Using herbs with seedy toe to heal the foot from within supports what your farrier and vet have suggested. A naturopathic approach to seedy toe will layer the approach with herbs; your first layer is to cleanse, and the next layer isto restore tone and repair the affected tissue, leaving the body stronger and less vulnerable to reoccurrence.
This can be done very simply. You can build your individual approach using some key herbs, and then adapt your approach as your horse responds. The core herbs suggested here are herbs that will help with both the cleansing as well as the restorative phases.
The lymphatic herbs such as clivers and calendula are key to the cleansing phase and with cleaning the tissue. Clivers internally, is one of the most nutritional herbs available and once cleansed, can then continue on to support with the restorative phase. Clivers is especially indicated if there is a history of abscesses.
Calendula flowers can be used internally if there is a large amount of infection, but its main use here is externally in a wash made with 5% tea tree essential oils added to a 50/50 mix of calendula tea and apple cider vinegar. Combine your ingredients use a squeezie bottleor use a large syringe body (no needle) and squirt to rinse the affected area.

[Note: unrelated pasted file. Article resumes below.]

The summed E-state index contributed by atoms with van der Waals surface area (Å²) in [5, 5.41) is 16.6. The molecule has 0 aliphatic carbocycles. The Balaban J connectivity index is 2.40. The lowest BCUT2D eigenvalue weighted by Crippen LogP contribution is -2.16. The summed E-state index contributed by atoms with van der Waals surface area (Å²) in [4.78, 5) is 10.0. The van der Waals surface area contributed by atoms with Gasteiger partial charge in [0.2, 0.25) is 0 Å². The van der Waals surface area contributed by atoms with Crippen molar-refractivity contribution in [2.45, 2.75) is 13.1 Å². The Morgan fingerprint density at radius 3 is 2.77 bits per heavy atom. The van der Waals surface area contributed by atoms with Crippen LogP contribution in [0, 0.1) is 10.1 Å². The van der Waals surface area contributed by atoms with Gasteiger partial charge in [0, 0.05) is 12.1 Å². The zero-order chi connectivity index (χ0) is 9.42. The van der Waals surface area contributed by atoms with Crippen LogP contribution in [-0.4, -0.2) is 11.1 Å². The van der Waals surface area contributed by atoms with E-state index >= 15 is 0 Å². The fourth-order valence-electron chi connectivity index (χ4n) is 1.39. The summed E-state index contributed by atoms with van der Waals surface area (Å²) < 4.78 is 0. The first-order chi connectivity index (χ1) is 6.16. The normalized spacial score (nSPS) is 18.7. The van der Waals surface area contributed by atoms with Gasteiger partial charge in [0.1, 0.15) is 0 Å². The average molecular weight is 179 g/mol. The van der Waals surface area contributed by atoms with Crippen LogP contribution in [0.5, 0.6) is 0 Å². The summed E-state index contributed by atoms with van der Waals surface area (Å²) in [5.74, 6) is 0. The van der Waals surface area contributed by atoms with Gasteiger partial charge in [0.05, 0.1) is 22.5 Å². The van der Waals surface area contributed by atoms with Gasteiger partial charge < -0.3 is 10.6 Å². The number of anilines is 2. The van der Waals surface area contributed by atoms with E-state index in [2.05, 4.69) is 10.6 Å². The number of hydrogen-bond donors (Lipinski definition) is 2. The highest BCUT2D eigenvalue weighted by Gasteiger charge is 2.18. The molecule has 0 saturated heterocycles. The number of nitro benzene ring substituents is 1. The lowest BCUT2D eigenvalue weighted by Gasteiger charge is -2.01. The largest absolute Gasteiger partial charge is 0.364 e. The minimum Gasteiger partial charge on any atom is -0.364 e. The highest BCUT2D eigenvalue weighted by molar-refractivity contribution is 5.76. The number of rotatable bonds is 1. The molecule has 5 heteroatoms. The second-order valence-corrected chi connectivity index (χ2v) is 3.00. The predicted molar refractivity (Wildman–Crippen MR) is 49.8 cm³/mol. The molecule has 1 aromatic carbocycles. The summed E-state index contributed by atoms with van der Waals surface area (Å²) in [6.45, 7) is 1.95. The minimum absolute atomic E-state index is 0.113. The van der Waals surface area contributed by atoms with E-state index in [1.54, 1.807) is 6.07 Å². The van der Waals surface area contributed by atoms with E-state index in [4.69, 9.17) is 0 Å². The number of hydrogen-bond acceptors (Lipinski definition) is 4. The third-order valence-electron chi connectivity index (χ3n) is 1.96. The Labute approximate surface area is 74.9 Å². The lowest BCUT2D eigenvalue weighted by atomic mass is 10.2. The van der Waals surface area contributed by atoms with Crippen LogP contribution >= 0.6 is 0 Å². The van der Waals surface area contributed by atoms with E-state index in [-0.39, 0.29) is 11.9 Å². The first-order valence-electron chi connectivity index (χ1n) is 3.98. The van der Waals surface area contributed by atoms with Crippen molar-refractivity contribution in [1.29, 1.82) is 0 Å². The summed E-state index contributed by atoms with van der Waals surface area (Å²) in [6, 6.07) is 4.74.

Rosehips will also help with strengthening the horse’s immune system and support the clivers with rebuilding the foot.
Yarrow is a mild anti-inflammatory and also helps cleanse the body by improving circulation to the limbs, and gently flushing the kidneys and liver. It will assist with the discomfort and keeping a good healthy circulation to the foot.
This overall approach can be safely given long term and it is worth giving clivers and rosehips for a couple of months after the seedy toe has resolved to ensure the hoof remains strong.
As a guide, initially you will be giving 1 to 2 heaped tablespoons of each herb, i.e.clivers, calendula (if needed), rosehips and yarrow; once or twice a day. Then depending on your own horse you will tweak with any additional herbs.
I am focusing on dried herbs, they are easier for the horse owner to obtain and add to a feed. If you are giving five or less herbs, then the amount of each herb you are giving is most likely to be 1 to 2 tablespoons daily. This will vary with some herbs and the stage of the condition, so use this as a general guide. If you end up selecting only one herb, give up to 1 cup daily. Any more and your horse will not be utilising all that you give, and your money is being wasted.
Other herbs can be used, depending on how your horse is and his overall wellbeing will determine the combination of herbs that best work each time.
Catherine Bird , Author of A Healthy Horse the Natural Way, has been an equine natural therapist for 25 years working closely with Country Park Animal Herbs for over 10 years offering advice to their clients.
Author: Catherine Bird Copyright 2014 Country Park.